|Matthew Henry's Concise Commentary|
10:5-19 See what a change sin made. The king of Assyria, in his pride, thought to act by his own will. The tyrants of the world are tools of Providence. God designs to correct his people for their hypocrisy, and bring them nearer to him; but is that Sennacherib's design? No; he designs to gratify his own covetousness and ambition. The Assyrian boasts what great things he has done to other nations, by his own policy and power. He knows not that it is God who makes him what he is, and puts the staff into his hand. He had done all this with ease; none moved the wing, or cried as birds do when their nests are rifled. Because he conquered Samaria, he thinks Jerusalem would fall of course. It was lamentable that Jerusalem should have set up graven images, and we cannot wonder that she was excelled in them by the heathen. But is it not equally foolish for Christians to emulate the people of the world in vanities, instead of keeping to things which are their special honour? For a tool to boast, or to strive against him that formed it, would not be more out of the way, than for Sennacherib to vaunt himself against Jehovah. When God brings his people into trouble, it is to bring sin to their remembrance, and humble them, and to awaken them to a sense of their duty; this must be the fruit, even the taking away of sin. When these points are gained by the affliction, it shall be removed in mercy. This attempt upon Zion and Jerusalem should come to nothing. God will be as a fire to consume the workers of iniquity, both soul and body. The desolation should be as when a standard-bearer fainteth, and those who follow are put to confusion. Who is able to stand before this great and holy Lord God?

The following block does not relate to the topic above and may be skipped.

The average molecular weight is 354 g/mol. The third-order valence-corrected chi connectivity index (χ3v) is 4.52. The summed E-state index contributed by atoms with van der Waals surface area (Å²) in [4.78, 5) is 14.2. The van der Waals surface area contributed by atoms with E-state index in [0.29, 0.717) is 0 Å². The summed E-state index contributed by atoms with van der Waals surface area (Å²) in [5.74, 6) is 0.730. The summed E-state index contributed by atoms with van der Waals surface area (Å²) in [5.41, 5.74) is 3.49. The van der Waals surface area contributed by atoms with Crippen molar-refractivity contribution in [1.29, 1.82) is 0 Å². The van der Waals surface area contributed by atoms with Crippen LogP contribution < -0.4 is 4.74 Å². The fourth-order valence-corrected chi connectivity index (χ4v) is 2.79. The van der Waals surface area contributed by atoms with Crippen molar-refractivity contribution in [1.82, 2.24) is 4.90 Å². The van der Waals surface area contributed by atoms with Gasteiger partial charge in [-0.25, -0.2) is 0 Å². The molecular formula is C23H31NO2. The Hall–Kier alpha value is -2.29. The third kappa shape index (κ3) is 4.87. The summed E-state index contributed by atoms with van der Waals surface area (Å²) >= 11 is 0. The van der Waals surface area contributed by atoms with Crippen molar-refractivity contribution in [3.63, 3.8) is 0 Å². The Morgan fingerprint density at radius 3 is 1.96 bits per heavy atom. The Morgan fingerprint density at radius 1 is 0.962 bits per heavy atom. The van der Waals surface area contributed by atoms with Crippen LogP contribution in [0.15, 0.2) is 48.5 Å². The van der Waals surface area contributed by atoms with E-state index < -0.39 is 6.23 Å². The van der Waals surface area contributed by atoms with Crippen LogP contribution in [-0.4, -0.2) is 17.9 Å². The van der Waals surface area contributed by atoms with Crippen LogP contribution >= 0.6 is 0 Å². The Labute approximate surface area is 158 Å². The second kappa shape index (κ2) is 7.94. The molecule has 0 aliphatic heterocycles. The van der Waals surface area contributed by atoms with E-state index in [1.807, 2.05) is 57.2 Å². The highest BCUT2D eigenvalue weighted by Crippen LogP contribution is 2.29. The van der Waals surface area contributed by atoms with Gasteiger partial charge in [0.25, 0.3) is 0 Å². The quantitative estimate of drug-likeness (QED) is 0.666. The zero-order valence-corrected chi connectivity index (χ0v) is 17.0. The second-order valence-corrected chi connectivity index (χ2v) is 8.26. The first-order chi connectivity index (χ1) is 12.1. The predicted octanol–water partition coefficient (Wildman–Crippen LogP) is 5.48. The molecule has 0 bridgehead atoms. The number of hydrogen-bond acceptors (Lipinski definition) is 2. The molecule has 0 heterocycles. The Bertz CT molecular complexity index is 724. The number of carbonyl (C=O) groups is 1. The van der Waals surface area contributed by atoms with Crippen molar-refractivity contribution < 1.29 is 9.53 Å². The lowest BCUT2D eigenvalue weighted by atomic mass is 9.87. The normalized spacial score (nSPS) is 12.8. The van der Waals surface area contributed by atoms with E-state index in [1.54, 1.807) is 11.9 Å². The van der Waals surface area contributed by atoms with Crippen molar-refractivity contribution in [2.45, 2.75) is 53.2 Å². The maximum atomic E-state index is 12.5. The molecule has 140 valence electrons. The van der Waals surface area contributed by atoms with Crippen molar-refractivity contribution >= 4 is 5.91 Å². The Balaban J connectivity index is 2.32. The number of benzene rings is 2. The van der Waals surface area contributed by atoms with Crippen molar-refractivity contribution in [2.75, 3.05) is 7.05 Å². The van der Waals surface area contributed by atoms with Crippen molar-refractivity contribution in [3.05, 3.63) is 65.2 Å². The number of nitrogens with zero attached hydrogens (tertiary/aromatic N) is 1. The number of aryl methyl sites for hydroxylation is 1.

Verse 8. - Are not my princes altogether kings? One mark of the superiority of Assyria to other countries was to be seen in the fact that her king had not mere officers, but vassal kings under him. Hence the title "king of kings" assumed by so many Assyrian monarchs. While conquered territories were by degrees and to a certain extent absorbed into the empire and placed under prefects (see the 'Eponym Canon'), an outer zone of more loosely organized dependencies was always maintained by the Assyrians; and these dependencies continued ordinarily to be administered by their native monarchs (see 'Ancient Monarchies,' vol. 2. pp. 524-526). These are the "princes" who were "altogether kings."
Gill's Exposition of the Entire Bible
For he saith, are not my princes altogether kings? Meaning either the kings which he had conquered, which were become his princes and subjects; or rather, such were the greatness and glory of his nobles, that they were equal in their riches and dominions to kings, and so were able to furnish him with men and money for such an expedition he had in his heart to undertake, even to conquer and subdue all the nations of the earth: and this he said either to his people, boasting of his grandeur; or in his heart, as Kimchi observes, to encourage himself; or rather more openly before others, in order to discourage and inject terror into the nations he meant to destroy, and particularly the inhabitants of Jerusalem.
Jamieson-Fausset-Brown Bible Commentary
8-11. Vauntings of the Assyrians. Illustrated by the self-laudatory inscriptions of Assyria deciphered by Hincks.
princes … kings—Eastern satraps and governors of provinces often had the title and diadem of kings. Hence the title, "King of kings," implying the greatness of Him who was over them (Eze 26:7; Ezr 7:12).
Isaiah 10:8 Parallel Commentaries
Isaiah 10:8 NIV
Isaiah 10:8 NLT
Isaiah 10:8 ESV
Isaiah 10:8 NASB
Isaiah 10:8 KJV
Bible Hub: Online Parallel Bible